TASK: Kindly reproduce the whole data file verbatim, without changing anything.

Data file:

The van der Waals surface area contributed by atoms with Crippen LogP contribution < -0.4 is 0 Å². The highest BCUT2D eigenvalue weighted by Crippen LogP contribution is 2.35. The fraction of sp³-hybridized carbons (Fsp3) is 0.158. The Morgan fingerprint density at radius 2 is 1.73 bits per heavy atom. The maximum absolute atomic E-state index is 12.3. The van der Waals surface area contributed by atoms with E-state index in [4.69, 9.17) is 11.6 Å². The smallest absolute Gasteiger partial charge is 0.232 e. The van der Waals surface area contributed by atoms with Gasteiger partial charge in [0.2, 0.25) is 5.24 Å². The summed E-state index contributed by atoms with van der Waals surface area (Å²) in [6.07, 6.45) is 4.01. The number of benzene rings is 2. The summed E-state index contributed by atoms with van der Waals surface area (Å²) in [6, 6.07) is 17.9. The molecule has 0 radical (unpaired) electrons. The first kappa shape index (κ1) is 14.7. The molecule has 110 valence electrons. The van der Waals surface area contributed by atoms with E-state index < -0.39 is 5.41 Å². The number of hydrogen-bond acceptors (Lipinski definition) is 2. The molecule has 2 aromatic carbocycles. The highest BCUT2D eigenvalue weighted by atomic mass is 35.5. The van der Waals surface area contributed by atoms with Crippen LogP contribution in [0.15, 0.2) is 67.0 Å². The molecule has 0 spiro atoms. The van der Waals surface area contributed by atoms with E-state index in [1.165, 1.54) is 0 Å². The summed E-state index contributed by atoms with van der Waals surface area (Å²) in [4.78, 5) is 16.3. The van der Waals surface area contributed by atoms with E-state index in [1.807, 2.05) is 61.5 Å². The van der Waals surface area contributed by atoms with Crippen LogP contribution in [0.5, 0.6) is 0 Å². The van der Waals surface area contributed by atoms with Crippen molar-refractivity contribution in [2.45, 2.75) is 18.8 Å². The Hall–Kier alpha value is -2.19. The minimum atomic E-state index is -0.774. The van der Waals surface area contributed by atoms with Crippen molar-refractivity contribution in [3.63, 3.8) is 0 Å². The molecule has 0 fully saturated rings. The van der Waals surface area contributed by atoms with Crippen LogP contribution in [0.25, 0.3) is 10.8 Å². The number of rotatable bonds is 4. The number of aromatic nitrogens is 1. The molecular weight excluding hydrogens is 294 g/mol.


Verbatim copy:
The van der Waals surface area contributed by atoms with Crippen LogP contribution < -0.4 is 0 Å². The highest BCUT2D eigenvalue weighted by Crippen LogP contribution is 2.35. The fraction of sp³-hybridized carbons (Fsp3) is 0.158. The Morgan fingerprint density at radius 2 is 1.73 bits per heavy atom. The maximum absolute atomic E-state index is 12.3. The van der Waals surface area contributed by atoms with E-state index in [4.69, 9.17) is 11.6 Å². The smallest absolute Gasteiger partial charge is 0.232 e. The van der Waals surface area contributed by atoms with Gasteiger partial charge in [0.2, 0.25) is 5.24 Å². The summed E-state index contributed by atoms with van der Waals surface area (Å²) in [6.07, 6.45) is 4.01. The number of benzene rings is 2. The summed E-state index contributed by atoms with van der Waals surface area (Å²) in [6, 6.07) is 17.9. The molecule has 0 radical (unpaired) electrons. The first kappa shape index (κ1) is 14.7. The molecule has 110 valence electrons. The van der Waals surface area contributed by atoms with E-state index < -0.39 is 5.41 Å². The number of hydrogen-bond acceptors (Lipinski definition) is 2. The molecule has 2 aromatic carbocycles. The highest BCUT2D eigenvalue weighted by atomic mass is 35.5. The van der Waals surface area contributed by atoms with Crippen LogP contribution in [0.15, 0.2) is 67.0 Å². The molecule has 0 spiro atoms. The van der Waals surface area contributed by atoms with E-state index in [1.165, 1.54) is 0 Å². The summed E-state index contributed by atoms with van der Waals surface area (Å²) in [4.78, 5) is 16.3. The van der Waals surface area contributed by atoms with E-state index in [1.807, 2.05) is 61.5 Å². The van der Waals surface area contributed by atoms with Crippen LogP contribution in [0.5, 0.6) is 0 Å². The van der Waals surface area contributed by atoms with Crippen molar-refractivity contribution in [2.45, 2.75) is 18.8 Å². The Hall–Kier alpha value is -2.19. The minimum atomic E-state index is -0.774. The van der Waals surface area contributed by atoms with Crippen molar-refractivity contribution in [3.63, 3.8) is 0 Å². The molecule has 0 fully saturated rings. The van der Waals surface area contributed by atoms with Crippen LogP contribution in [0.25, 0.3) is 10.8 Å². The number of rotatable bonds is 4. The number of aromatic nitrogens is 1. The molecular weight excluding hydrogens is 294 g/mol.